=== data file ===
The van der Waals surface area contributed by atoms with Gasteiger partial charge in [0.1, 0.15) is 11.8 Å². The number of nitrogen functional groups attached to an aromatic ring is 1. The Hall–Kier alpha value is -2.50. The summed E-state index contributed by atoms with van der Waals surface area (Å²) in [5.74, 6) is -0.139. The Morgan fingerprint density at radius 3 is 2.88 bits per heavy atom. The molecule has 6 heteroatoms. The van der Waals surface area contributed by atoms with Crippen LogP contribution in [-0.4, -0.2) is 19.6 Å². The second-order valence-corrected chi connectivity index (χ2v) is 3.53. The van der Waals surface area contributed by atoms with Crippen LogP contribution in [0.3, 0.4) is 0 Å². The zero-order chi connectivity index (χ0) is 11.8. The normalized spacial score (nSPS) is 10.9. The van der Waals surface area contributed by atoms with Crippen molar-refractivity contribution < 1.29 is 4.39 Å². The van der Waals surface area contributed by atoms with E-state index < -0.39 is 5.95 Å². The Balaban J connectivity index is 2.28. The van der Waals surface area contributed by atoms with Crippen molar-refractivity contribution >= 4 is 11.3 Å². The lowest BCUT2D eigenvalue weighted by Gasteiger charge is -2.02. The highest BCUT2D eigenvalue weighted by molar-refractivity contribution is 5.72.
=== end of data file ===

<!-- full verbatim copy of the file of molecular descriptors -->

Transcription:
The van der Waals surface area contributed by atoms with Gasteiger partial charge in [0.1, 0.15) is 11.8 Å². The number of nitrogen functional groups attached to an aromatic ring is 1. The Hall–Kier alpha value is -2.50. The summed E-state index contributed by atoms with van der Waals surface area (Å²) in [5.74, 6) is -0.139. The Morgan fingerprint density at radius 3 is 2.88 bits per heavy atom. The molecule has 6 heteroatoms. The van der Waals surface area contributed by atoms with Crippen LogP contribution in [-0.4, -0.2) is 19.6 Å². The second-order valence-corrected chi connectivity index (χ2v) is 3.53. The van der Waals surface area contributed by atoms with Crippen LogP contribution in [0.3, 0.4) is 0 Å². The zero-order chi connectivity index (χ0) is 11.8. The normalized spacial score (nSPS) is 10.9. The van der Waals surface area contributed by atoms with Crippen molar-refractivity contribution < 1.29 is 4.39 Å². The van der Waals surface area contributed by atoms with E-state index < -0.39 is 5.95 Å². The Balaban J connectivity index is 2.28. The van der Waals surface area contributed by atoms with Crippen molar-refractivity contribution >= 4 is 11.3 Å². The lowest BCUT2D eigenvalue weighted by Gasteiger charge is -2.02. The highest BCUT2D eigenvalue weighted by molar-refractivity contribution is 5.72.